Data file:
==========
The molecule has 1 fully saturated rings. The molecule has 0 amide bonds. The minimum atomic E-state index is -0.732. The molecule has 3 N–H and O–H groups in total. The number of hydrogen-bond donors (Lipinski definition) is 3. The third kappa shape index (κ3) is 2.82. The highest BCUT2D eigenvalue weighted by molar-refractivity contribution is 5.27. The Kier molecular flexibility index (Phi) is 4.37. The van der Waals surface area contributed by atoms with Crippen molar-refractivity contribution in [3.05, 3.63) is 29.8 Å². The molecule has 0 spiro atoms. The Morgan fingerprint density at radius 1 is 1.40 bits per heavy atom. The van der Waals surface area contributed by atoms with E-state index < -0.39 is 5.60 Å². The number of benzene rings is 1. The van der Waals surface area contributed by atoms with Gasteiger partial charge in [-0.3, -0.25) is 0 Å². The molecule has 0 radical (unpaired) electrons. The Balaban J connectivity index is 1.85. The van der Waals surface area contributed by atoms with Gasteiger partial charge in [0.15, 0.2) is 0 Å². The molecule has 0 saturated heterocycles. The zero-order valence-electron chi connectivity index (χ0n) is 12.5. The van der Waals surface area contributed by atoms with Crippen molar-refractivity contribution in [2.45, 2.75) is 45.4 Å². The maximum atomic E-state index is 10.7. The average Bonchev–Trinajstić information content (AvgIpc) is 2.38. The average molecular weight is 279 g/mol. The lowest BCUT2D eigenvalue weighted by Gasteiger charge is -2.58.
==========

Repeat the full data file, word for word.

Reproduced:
The molecule has 1 fully saturated rings. The molecule has 0 amide bonds. The minimum atomic E-state index is -0.732. The molecule has 3 N–H and O–H groups in total. The number of hydrogen-bond donors (Lipinski definition) is 3. The third kappa shape index (κ3) is 2.82. The highest BCUT2D eigenvalue weighted by molar-refractivity contribution is 5.27. The Kier molecular flexibility index (Phi) is 4.37. The van der Waals surface area contributed by atoms with Crippen molar-refractivity contribution in [3.05, 3.63) is 29.8 Å². The molecule has 0 spiro atoms. The Morgan fingerprint density at radius 1 is 1.40 bits per heavy atom. The van der Waals surface area contributed by atoms with E-state index < -0.39 is 5.60 Å². The number of benzene rings is 1. The van der Waals surface area contributed by atoms with Gasteiger partial charge in [-0.3, -0.25) is 0 Å². The molecule has 0 radical (unpaired) electrons. The Balaban J connectivity index is 1.85. The van der Waals surface area contributed by atoms with Gasteiger partial charge in [0.15, 0.2) is 0 Å². The molecule has 0 saturated heterocycles. The zero-order valence-electron chi connectivity index (χ0n) is 12.5. The van der Waals surface area contributed by atoms with Crippen molar-refractivity contribution in [2.45, 2.75) is 45.4 Å². The maximum atomic E-state index is 10.7. The average Bonchev–Trinajstić information content (AvgIpc) is 2.38. The average molecular weight is 279 g/mol. The lowest BCUT2D eigenvalue weighted by Gasteiger charge is -2.58.